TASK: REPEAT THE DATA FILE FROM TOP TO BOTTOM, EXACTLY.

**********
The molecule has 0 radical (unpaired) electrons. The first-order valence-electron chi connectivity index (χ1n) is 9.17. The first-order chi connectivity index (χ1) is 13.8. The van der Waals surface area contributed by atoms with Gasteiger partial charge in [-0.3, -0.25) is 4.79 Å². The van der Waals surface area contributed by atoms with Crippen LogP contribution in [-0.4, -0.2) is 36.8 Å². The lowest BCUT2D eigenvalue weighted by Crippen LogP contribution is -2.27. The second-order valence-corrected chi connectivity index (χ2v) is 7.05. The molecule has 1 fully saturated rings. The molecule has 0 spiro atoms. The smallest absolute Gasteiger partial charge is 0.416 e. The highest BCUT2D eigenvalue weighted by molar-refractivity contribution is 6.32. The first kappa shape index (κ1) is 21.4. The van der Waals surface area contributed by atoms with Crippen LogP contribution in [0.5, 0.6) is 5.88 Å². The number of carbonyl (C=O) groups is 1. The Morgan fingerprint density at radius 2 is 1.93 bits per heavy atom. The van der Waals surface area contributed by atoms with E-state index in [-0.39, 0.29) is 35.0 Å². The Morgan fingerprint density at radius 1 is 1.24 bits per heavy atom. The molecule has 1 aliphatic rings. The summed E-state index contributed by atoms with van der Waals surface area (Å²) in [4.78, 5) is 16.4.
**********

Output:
The molecule has 0 radical (unpaired) electrons. The first-order valence-electron chi connectivity index (χ1n) is 9.17. The first-order chi connectivity index (χ1) is 13.8. The van der Waals surface area contributed by atoms with Gasteiger partial charge in [-0.3, -0.25) is 4.79 Å². The van der Waals surface area contributed by atoms with Crippen LogP contribution in [-0.4, -0.2) is 36.8 Å². The lowest BCUT2D eigenvalue weighted by Crippen LogP contribution is -2.27. The second-order valence-corrected chi connectivity index (χ2v) is 7.05. The molecule has 1 fully saturated rings. The molecule has 0 spiro atoms. The smallest absolute Gasteiger partial charge is 0.416 e. The highest BCUT2D eigenvalue weighted by molar-refractivity contribution is 6.32. The first kappa shape index (κ1) is 21.4. The van der Waals surface area contributed by atoms with Crippen LogP contribution in [0.5, 0.6) is 5.88 Å². The number of carbonyl (C=O) groups is 1. The Morgan fingerprint density at radius 2 is 1.93 bits per heavy atom. The van der Waals surface area contributed by atoms with E-state index in [-0.39, 0.29) is 35.0 Å². The Morgan fingerprint density at radius 1 is 1.24 bits per heavy atom. The molecule has 1 aliphatic rings. The summed E-state index contributed by atoms with van der Waals surface area (Å²) in [4.78, 5) is 16.4.